These Foods and Eating Habits May Increase Your Risk of Lung Cancer
Lung cancer, inflammation, and food
It’s common knowledge that smoking and secondhand smoke are major risk factors for lung cancer, as are pollutants and inhaled toxins. But some research suggests that what you eat can also play a role.
For example, studies have linked foods high in saturated fat and processed carbohydrates to an increased risk of lung cancer.
However, unlike cigarette smoke—which should be totally eliminated from your environment for healthy lungs—it's not necessary to completely cut these foods from your diet, says Nicholas Rohs, MD, a thoracic oncologist at Mount Sinai Hospital in New York City. People who don't smoke, usually eat healthy, and exercise have a lower cancer risk overall and these foods may not be that harmful in moderation.
"Patients with well-rounded healthy diets and good exercise not only prevent cancer by curtailing weight gain, but also those who are diagnosed [with lung cancer] do better with this lifestyle,” Dr. Rohs notes.
A July 2017 study in the Journal of Clinical Oncology linked saturated fat intake with an increased risk of lung cancer in smokers and those who had recently quit smoking (in the previous 10 years). The study’s authors combined data from 10 previous studies including a total of 1.4 million people and more than 18,000 lung cancer patients. They found those who reported eating the most saturated fat had a higher risk of lung cancer than those who ate the least, while those who ate the most polyunsaturated fat seemed to have a lower risk than those who ate the least. “The underlying mechanisms remain largely unknown, but it is possible that current and recently-quit smokers may particularly benefit from improving quality of dietary fat,” explained study co-author Danxia Hu, an assistant professor of medicine at Vanderbilt University Medical Center in Nashville, via email.
A 2009 study linked beta-carotene, which is naturally found in carrots, squash, spinach, and other colorful vegetables, to an increased lung cancer risk in smokers. It’s important to note that the study looked exclusively at beta-carotene supplements, not naturally occurring sources of the pigment.
“I don’t think people should be supplementing with beta carotene, just eating the foods that have it.,” says Dr. Rohs. “Don't avoid foods with it because they aren’t going to do anything [harmful].”
The simple sugars in carbohydrates can increase the body’s blood sugar levels and can lead to hormonal changes that can trigger chronic inflammation, according to Dr. Rohs. Over time, chronic inflammation of any kind can up the risk of cancer.
In fact, a March 2016 study in Cancer Epidemiology, Biomarkers & Prevention suggested that people who consumed high-sugar diets had an increased lung cancer risk compared to those who did not. Not all sugars are bad, however. When choosing carbohydrates, opt for complex carbs like whole grain breads, brown rice, and fruits and vegetables, since these contain fiber that can help lower cholesterol and they contain few to no added sugars.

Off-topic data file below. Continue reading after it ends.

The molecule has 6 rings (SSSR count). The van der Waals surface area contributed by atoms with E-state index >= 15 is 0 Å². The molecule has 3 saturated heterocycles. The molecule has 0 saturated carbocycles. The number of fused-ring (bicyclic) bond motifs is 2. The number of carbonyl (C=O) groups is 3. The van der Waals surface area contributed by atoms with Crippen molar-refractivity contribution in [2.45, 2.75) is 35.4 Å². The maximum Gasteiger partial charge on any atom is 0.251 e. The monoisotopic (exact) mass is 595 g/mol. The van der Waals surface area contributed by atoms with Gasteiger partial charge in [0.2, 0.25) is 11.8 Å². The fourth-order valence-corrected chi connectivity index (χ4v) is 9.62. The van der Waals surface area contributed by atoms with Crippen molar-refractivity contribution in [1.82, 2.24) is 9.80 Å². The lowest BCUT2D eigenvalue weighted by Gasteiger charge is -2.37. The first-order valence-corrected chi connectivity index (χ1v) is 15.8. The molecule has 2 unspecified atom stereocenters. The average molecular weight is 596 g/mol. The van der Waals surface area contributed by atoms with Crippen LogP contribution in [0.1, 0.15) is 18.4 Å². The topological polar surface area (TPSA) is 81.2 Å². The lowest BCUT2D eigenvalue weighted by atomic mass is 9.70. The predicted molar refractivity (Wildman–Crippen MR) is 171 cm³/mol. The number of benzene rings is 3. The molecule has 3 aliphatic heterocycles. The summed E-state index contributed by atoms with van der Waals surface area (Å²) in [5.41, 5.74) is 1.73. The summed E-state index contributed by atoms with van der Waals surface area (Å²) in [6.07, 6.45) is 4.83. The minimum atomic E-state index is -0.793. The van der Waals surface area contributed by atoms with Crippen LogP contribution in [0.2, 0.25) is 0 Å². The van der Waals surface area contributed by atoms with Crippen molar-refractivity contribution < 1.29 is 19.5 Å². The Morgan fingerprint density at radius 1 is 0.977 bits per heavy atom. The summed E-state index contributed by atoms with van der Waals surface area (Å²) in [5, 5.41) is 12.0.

“Processed carbs translate to obesity, which is a risk for many health issues besides lung cancer,” says Dr. Rohs. Previous studies have shown diets heavy in foods with a high glycemic index (meaning they can raise blood sugar quickly, which is often true for processed carbohydrates) also contribute to type 2 diabetes risk.
Charred and barbecued meats have been linked to a higher risk of pancreatic cancer and breast cancer, not lung cancer. But the grilling process generates carcinogens that are released when the meat fat is burned.
“Grilling can release polycyclic hydrocarbons and those can go into the meat and be cancer-causing,” explains Dr. Rohs. But don’t swear off grilling season just yet: Dr. Rohs says to avoid noshing of charred pieces of meat, make sure you don’t over-grill your burgers and dogs, and enjoy them in moderation.
Plus, a 2008 study from Kansas State University’s Food Safety Consortium found that adding the herb rosemary to hamburgers reduced the levels of carcinogens by 30% to 100%.
Arsenic is a naturally occurring element found in small quantities in United States drinking water and foods like rice, apple juice, seafood, and poultry.
An August 2013 study published in the American Journal of Respiratory and Critical Care Medicine looked at populations in Bangladesh where arsenic levels in drinking water are particularly high. Researchers evaluated 950 Bangladeshis and found that people exposed to arsenic, even at moderate levels, had compromised lung function compared to those not exposed to arsenic. The damage was on par with decades of smoking (although they didn't specifically look at lung cancer risk). Those who also smoked and were exposed to arsenic had even worse lung function than non-smokers, as measured by lung capacity and the ability to expel air.
Drinking water with very low levels of arsenic and consuming foods with the element in moderation is fine, says Dr. Roh. “Passive exposure shouldn't have a significant increase on lung cancer risk,” he says. “There is a threshold level that you need to pass to have a risk.”